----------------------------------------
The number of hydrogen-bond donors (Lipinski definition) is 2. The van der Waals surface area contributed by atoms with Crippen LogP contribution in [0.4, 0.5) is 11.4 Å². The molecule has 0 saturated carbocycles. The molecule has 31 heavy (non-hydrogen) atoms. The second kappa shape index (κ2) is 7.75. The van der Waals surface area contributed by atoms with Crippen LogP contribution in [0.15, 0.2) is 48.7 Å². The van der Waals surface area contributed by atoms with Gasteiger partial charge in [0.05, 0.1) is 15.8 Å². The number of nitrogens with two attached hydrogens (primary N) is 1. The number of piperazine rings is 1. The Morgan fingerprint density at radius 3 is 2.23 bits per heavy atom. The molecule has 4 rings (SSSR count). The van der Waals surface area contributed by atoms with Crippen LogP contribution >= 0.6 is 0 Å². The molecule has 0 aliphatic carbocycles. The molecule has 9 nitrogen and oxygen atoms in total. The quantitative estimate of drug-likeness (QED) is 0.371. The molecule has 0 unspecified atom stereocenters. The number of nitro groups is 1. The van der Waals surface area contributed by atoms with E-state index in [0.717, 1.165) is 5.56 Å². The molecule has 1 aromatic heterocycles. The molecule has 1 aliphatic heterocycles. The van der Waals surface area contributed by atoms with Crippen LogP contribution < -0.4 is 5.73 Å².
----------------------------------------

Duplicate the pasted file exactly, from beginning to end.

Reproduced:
The number of hydrogen-bond donors (Lipinski definition) is 2. The van der Waals surface area contributed by atoms with Crippen LogP contribution in [0.4, 0.5) is 11.4 Å². The molecule has 0 saturated carbocycles. The molecule has 31 heavy (non-hydrogen) atoms. The second kappa shape index (κ2) is 7.75. The van der Waals surface area contributed by atoms with Crippen LogP contribution in [0.15, 0.2) is 48.7 Å². The van der Waals surface area contributed by atoms with Gasteiger partial charge in [0.05, 0.1) is 15.8 Å². The number of nitrogens with two attached hydrogens (primary N) is 1. The number of piperazine rings is 1. The Morgan fingerprint density at radius 3 is 2.23 bits per heavy atom. The molecule has 4 rings (SSSR count). The van der Waals surface area contributed by atoms with Crippen LogP contribution >= 0.6 is 0 Å². The molecule has 0 aliphatic carbocycles. The molecule has 9 nitrogen and oxygen atoms in total. The quantitative estimate of drug-likeness (QED) is 0.371. The molecule has 0 unspecified atom stereocenters. The number of nitro groups is 1. The van der Waals surface area contributed by atoms with E-state index in [0.717, 1.165) is 5.56 Å². The molecule has 1 aromatic heterocycles. The molecule has 1 aliphatic heterocycles. The van der Waals surface area contributed by atoms with Crippen LogP contribution < -0.4 is 5.73 Å².